Termed singultus and caused by synchronous contractions of the diaphragmatic and intercostals muscle followed by the sudden closure of the glottis.

The hiccup reflex is related to the afferent pathway to the vagal and phrenic nerves and the sympathetic chain, the hypothalamic central hiccup center, and the efferent pathway through the phrenic nerve to the diaphragm and the accessory nerve to the intercostal muscles.

Irritation of the phrenic nerve can lead to the hiccup reflex. 


Neurotransmitters GABA and dopamine are involved.

Benign and affects everyone from time to time.

When inspired air meets the closed glottis the noise of a hiccup is appreciated.

Classified as transient (lasting less than 24 hours), persistent (lasts up to 1 month), and chronic (lasting more than 1 month).

Transient type is benign and at times may be physiological.

Most episodes are transient and require no treatment.

Chronic type is rare with an estimated prevalence of 1 in 100,000 individuals.

Chronic hiccups can lead to impaired nutrition, weight loss, fatigue and debility.

Chronic hiccups increased in males while transient and persistent affect genders equally.

May be persistent and sign of serious underlying disease.

Persistent/intractable process has been reported in up to 10% of patients with advanced cancer .

In patients on mechanical ventilation they can trigger a full respiratory cycle resulting in respiratory alkalosis.

Causes include gastric distention, carbonated beverages, air swallowing, overheating, sudden temperature changes of hot to cold liquids, hot then cold shower, alcohol ingestion, and states of heightened emotion.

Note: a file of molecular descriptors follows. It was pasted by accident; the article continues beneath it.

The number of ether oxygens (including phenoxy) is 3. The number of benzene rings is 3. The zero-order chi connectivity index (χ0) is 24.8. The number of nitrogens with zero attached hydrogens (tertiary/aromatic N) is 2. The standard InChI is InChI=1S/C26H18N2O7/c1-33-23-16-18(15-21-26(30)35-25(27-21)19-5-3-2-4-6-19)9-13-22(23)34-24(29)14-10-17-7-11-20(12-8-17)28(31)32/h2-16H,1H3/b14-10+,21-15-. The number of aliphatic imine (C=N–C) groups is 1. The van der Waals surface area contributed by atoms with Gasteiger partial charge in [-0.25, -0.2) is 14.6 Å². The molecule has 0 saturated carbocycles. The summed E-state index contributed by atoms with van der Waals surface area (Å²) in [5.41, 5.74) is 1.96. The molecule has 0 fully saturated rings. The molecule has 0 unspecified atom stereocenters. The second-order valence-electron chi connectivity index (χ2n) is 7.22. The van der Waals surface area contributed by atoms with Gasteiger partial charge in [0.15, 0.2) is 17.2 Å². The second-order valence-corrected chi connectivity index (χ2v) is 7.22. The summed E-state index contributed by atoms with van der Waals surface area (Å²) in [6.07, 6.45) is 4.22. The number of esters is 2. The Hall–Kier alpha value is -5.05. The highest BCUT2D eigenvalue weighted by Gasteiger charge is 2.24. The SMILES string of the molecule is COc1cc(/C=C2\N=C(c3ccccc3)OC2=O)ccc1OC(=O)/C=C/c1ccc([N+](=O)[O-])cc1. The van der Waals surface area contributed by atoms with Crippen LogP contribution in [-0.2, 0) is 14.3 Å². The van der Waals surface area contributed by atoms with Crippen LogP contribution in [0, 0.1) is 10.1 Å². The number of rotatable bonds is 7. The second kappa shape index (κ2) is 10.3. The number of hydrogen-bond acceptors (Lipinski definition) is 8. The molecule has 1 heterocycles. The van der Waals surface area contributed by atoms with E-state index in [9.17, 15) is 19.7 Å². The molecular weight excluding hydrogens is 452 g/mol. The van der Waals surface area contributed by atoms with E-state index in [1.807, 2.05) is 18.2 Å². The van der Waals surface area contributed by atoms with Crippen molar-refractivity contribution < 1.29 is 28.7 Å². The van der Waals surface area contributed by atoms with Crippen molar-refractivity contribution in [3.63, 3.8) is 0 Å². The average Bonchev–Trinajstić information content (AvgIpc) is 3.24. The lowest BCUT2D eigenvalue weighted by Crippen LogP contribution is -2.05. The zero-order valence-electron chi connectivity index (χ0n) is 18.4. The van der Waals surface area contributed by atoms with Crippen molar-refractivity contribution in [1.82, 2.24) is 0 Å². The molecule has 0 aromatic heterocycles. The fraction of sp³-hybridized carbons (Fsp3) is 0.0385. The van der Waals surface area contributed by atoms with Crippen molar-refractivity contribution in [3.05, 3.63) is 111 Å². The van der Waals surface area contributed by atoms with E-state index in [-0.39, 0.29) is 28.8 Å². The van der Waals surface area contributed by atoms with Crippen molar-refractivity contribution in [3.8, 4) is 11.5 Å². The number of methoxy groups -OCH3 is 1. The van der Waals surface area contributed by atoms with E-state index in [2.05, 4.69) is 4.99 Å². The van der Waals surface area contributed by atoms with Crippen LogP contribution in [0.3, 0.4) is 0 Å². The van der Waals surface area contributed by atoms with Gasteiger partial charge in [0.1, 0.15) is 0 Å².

Central nervous system disorders include infections, strokes, trauma, and neoplasms.

Metabolic causes include hyperventilation and uremia.

Irritation of the vagus or phrenic nerve from head and neck foreign bodies, goiters, and neoplasms may be responsible.

When prolonged can cause sleep disturbances, fatigue, exhaustion, reduced food and fluid intake, possible aspiration, emotional distress, and decreased cognitive function.

Thoracic problems including pneumonia, neoplasms, empyema, pericarditis, aneurysms, esophageal obstruction, reflux esophagitis, and myocardial infarction may also be causes.

Abdominal causes include subphrenic abscess, hepatitis, hepatomegaly, cholecystitis, gastric distention, stomach neoplasm, pancreatitis, and pancreatic malignancy.

It may follow postoperative status and general anesthesia.

May be caused by low levels of seum sodium, calcium, potassium, hyperglycemia, sudden changes of temperature, alcohol intake, stroke, brain tumors, and head injuries.

The evaluation for persistent hiccups include a neurologic examination, chemistry evaluation and a chest x-ray.

If diagnosis remains unclear patient may require CAT scans of the head and neck, chest, abdomen, upper G.I. endoscopy, bronchoscopy or echocardiography.

Associated with chemotherapy agents including cisplatin, cyclophosphamide, carboplatinum, docetaxel, paclitaxel, etoposide, gemcitabine, and vinorelbine.

Other agents reported to cause problems hiccups include steroids, benzodiazepines, methyldopa, barbituates, heroin, nicotine, antibiotics, and inhaled anesthesia.

Treatment may include: irritation of the nasopharynx by traction on the tongue, or by catheter stimulation of the nasopharyngeal, elevation of the uvula, eating dry granulated sugar, breath holding to interrupt the respiratory cycle, Valsalva maneuver, sneezing, rebreathing into a bag, frightening stimulus, and relief of gastric distention.

Drug agents useful include chlorpromazine, olanzapine, anticonvulsant agents such as phenytoin, benzodiazepines, metoclopramide, baclofen, gabapentin, haloperidol, carvedilol, midazolam, valproic acid, carbamezine, amantadine, nebulized lidocaine and rarely, general anesthesia.

Chlorpromazine Is the only FDA approved agent.

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